UK Shale Production In 4 Years In State Of Emergency, Cuadrilla Says
Shale gas production in Britain could begin within four years if the current crisis in Ukraine escalates to such an extent that a national state of emergency is declared, the chief executive of Cuadrilla Resources said.
Britain is in the early stages of exploring for shale gas to counter its growing dependence on imports, and geologists have estimated it could have shale resources equivalent to several hundred years of demand.
Cuadrilla is the only company in Britain so far to have used hydraulic fracturing, or fracking, in test wells in Lancashire.
It is two to three years away from establishing whether its British shale gas operations are commercially viable, Chief Executive Francis Egan said at an event at think-tank Chatham House on Tuesday evening.
If the Ukraine crisis worsens dramatically and Britain declares a state of national emergency and removes all constraints, “it would take two, three or four years to get up to appreciable production rates,” he added.
In an emergency situation, Cuadrilla could start constructing a drilling site immediately and start drilling after two months. Drilling a well would take around four months, and three to four wells would be needed to demonstrate the commercial value of shale gas.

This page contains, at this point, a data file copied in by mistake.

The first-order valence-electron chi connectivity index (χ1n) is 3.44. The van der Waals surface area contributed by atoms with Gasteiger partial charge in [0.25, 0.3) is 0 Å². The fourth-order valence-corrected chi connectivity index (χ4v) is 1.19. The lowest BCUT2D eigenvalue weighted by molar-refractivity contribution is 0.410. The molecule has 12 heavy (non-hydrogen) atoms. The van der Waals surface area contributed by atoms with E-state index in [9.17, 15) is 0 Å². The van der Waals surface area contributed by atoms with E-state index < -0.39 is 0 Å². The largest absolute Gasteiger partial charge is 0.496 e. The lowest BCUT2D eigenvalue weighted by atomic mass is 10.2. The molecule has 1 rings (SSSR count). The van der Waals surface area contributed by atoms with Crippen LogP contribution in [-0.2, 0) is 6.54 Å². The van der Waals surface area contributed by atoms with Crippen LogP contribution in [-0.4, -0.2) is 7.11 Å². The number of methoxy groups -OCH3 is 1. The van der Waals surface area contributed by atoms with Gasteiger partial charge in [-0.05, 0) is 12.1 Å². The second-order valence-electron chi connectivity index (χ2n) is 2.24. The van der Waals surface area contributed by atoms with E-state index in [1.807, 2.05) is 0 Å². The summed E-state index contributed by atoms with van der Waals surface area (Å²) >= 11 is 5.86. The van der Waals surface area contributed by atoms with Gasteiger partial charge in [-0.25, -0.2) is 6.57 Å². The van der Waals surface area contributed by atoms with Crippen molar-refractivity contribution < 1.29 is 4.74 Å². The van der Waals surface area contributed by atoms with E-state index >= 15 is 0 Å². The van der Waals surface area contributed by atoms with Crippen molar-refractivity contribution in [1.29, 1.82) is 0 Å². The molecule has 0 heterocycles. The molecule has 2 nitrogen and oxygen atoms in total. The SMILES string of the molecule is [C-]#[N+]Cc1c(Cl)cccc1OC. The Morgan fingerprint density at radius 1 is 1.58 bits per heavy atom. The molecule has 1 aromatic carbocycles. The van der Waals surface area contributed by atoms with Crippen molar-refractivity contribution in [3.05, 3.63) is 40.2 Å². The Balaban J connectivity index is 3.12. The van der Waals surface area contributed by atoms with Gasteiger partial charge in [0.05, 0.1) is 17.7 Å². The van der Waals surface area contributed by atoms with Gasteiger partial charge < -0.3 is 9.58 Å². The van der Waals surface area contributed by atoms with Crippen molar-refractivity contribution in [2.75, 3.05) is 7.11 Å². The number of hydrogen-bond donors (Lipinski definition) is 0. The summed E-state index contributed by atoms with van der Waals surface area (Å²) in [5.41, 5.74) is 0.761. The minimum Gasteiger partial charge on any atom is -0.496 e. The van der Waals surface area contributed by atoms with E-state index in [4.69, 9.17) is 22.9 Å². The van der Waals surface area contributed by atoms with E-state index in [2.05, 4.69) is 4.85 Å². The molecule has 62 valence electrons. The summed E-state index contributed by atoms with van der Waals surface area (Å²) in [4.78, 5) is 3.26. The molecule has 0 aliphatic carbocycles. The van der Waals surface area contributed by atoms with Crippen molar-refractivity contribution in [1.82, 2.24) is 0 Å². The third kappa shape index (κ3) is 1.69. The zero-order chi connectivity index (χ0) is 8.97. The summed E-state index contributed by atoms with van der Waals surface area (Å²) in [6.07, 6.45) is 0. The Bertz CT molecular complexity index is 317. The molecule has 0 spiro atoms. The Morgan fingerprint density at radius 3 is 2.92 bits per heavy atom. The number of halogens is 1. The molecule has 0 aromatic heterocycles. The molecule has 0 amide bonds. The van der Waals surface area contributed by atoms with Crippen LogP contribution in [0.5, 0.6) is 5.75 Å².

In normal circumstances, it will take two to three years just to find out whether shale is commercially viable, because it has not yet been established at what rate the wells would flow.
Energy consultancy Poyry has estimated it would take up to eight years for a developer to start commercial production in Britain after receiving a licence.
As Russia’s occupation of the Crimea region has led to the worst East-West crisis since the Cold War, there is increasing urgency for European countries to find alternatives to Russian gas supplies, which arrive via Ukraine.
Last week British Prime Minister David Cameron called the current crisis in Crimea a “wake-up call” and said shale gas was a good opportunity for Europe to move away from Russian gas.
Russia provides around a third of Europe’s gas, with most of that going to central and southeastern Europe rather than Britain, but Britain will begin to import gas from Russia under formal contract for the first time this year.
British domestic gas production from the North Sea basin is declining, and it imports most of its gas from Norway or via liquefied natural gas shipments.
North Sea gas production will fall to 19 billion cubic metres (bcm) by 2030 from 108 bcm in 2000, Minister of State for Energy Michael Fallon said at the Chatham House event.
“Without shale we are forecasting we will be importing 70 percent of our gas by 2025, which equates to a 10 billion pound ($16 billion) per year import bill,” he added.
For shale gas production to begin within four years, Britain would have to opt out of all applicable EU legislation and of regulations by its local authorities.